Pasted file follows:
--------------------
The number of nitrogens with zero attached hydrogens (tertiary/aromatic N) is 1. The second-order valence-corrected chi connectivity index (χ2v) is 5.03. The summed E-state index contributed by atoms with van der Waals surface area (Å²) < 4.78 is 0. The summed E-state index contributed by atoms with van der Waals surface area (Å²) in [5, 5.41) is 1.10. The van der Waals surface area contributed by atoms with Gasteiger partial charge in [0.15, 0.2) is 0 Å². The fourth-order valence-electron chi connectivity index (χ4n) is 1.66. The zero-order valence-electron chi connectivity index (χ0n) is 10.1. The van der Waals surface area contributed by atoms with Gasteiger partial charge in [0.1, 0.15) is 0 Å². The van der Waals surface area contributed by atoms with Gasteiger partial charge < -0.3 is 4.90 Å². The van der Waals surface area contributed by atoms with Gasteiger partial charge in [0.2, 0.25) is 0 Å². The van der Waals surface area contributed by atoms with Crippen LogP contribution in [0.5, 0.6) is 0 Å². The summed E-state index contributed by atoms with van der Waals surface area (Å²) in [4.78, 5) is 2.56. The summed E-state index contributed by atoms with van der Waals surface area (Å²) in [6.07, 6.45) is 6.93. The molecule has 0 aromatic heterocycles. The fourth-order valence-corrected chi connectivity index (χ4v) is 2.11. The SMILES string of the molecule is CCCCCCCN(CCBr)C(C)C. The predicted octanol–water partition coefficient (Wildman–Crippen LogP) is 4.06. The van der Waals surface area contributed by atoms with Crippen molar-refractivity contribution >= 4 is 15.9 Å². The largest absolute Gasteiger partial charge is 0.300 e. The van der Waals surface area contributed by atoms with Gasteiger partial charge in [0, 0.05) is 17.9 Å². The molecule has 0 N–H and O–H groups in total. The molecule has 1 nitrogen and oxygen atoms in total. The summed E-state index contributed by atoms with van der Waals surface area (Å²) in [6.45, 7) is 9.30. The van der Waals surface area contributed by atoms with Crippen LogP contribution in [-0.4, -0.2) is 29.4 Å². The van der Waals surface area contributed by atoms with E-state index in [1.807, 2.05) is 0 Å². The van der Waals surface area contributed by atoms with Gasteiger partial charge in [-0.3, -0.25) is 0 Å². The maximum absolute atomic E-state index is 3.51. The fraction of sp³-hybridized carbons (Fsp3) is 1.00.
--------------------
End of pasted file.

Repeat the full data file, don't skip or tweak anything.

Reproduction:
The number of nitrogens with zero attached hydrogens (tertiary/aromatic N) is 1. The second-order valence-corrected chi connectivity index (χ2v) is 5.03. The summed E-state index contributed by atoms with van der Waals surface area (Å²) < 4.78 is 0. The summed E-state index contributed by atoms with van der Waals surface area (Å²) in [5, 5.41) is 1.10. The van der Waals surface area contributed by atoms with Gasteiger partial charge in [0.15, 0.2) is 0 Å². The fourth-order valence-electron chi connectivity index (χ4n) is 1.66. The zero-order valence-electron chi connectivity index (χ0n) is 10.1. The van der Waals surface area contributed by atoms with Gasteiger partial charge in [0.1, 0.15) is 0 Å². The van der Waals surface area contributed by atoms with Gasteiger partial charge < -0.3 is 4.90 Å². The van der Waals surface area contributed by atoms with Gasteiger partial charge in [0.2, 0.25) is 0 Å². The van der Waals surface area contributed by atoms with Crippen LogP contribution in [0.5, 0.6) is 0 Å². The summed E-state index contributed by atoms with van der Waals surface area (Å²) in [4.78, 5) is 2.56. The summed E-state index contributed by atoms with van der Waals surface area (Å²) in [6.07, 6.45) is 6.93. The molecule has 0 aromatic heterocycles. The fourth-order valence-corrected chi connectivity index (χ4v) is 2.11. The SMILES string of the molecule is CCCCCCCN(CCBr)C(C)C. The predicted octanol–water partition coefficient (Wildman–Crippen LogP) is 4.06. The van der Waals surface area contributed by atoms with Crippen molar-refractivity contribution >= 4 is 15.9 Å². The largest absolute Gasteiger partial charge is 0.300 e. The van der Waals surface area contributed by atoms with Gasteiger partial charge in [0, 0.05) is 17.9 Å². The molecule has 0 N–H and O–H groups in total. The molecule has 1 nitrogen and oxygen atoms in total. The summed E-state index contributed by atoms with van der Waals surface area (Å²) in [6.45, 7) is 9.30. The van der Waals surface area contributed by atoms with Crippen LogP contribution in [-0.4, -0.2) is 29.4 Å². The van der Waals surface area contributed by atoms with E-state index in [1.807, 2.05) is 0 Å². The van der Waals surface area contributed by atoms with Gasteiger partial charge in [-0.3, -0.25) is 0 Å². The maximum absolute atomic E-state index is 3.51. The fraction of sp³-hybridized carbons (Fsp3) is 1.00.